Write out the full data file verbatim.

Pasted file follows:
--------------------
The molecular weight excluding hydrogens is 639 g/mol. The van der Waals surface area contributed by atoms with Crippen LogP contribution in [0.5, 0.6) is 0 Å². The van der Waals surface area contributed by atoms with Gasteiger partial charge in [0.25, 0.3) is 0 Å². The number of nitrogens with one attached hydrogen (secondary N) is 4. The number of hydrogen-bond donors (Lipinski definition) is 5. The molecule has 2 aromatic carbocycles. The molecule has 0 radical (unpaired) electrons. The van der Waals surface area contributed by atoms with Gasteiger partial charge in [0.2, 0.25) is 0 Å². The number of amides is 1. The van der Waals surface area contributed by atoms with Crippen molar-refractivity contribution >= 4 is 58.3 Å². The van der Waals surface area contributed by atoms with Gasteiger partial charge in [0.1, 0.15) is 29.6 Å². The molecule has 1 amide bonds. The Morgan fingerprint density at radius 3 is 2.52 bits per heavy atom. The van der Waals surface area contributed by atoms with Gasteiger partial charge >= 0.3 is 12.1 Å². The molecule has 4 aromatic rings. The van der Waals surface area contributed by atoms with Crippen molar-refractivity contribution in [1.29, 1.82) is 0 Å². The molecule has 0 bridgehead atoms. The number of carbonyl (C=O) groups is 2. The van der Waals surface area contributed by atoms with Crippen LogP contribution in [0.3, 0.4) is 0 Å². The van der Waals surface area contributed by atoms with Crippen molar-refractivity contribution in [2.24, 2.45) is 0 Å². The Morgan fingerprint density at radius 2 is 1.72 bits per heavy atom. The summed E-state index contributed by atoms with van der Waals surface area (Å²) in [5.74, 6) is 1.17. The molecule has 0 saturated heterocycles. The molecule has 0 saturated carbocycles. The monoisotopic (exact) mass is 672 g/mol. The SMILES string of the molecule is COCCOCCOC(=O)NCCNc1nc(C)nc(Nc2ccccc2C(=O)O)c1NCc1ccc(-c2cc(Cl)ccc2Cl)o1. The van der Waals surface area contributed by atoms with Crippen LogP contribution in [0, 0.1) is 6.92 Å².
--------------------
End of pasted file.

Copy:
The molecular weight excluding hydrogens is 639 g/mol. The van der Waals surface area contributed by atoms with Crippen LogP contribution in [0.5, 0.6) is 0 Å². The van der Waals surface area contributed by atoms with Gasteiger partial charge in [0.25, 0.3) is 0 Å². The number of nitrogens with one attached hydrogen (secondary N) is 4. The number of hydrogen-bond donors (Lipinski definition) is 5. The molecule has 2 aromatic carbocycles. The molecule has 0 radical (unpaired) electrons. The van der Waals surface area contributed by atoms with Gasteiger partial charge in [0.2, 0.25) is 0 Å². The number of amides is 1. The van der Waals surface area contributed by atoms with Crippen molar-refractivity contribution >= 4 is 58.3 Å². The van der Waals surface area contributed by atoms with Gasteiger partial charge in [0.1, 0.15) is 29.6 Å². The molecule has 1 amide bonds. The Morgan fingerprint density at radius 3 is 2.52 bits per heavy atom. The van der Waals surface area contributed by atoms with Gasteiger partial charge >= 0.3 is 12.1 Å². The molecule has 4 aromatic rings. The van der Waals surface area contributed by atoms with Crippen molar-refractivity contribution in [1.29, 1.82) is 0 Å². The molecule has 0 bridgehead atoms. The number of carbonyl (C=O) groups is 2. The van der Waals surface area contributed by atoms with Crippen LogP contribution in [0.3, 0.4) is 0 Å². The van der Waals surface area contributed by atoms with Crippen molar-refractivity contribution in [2.24, 2.45) is 0 Å². The Morgan fingerprint density at radius 2 is 1.72 bits per heavy atom. The summed E-state index contributed by atoms with van der Waals surface area (Å²) in [5.74, 6) is 1.17. The molecule has 0 saturated heterocycles. The molecule has 0 saturated carbocycles. The monoisotopic (exact) mass is 672 g/mol. The SMILES string of the molecule is COCCOCCOC(=O)NCCNc1nc(C)nc(Nc2ccccc2C(=O)O)c1NCc1ccc(-c2cc(Cl)ccc2Cl)o1. The van der Waals surface area contributed by atoms with Crippen LogP contribution in [0, 0.1) is 6.92 Å².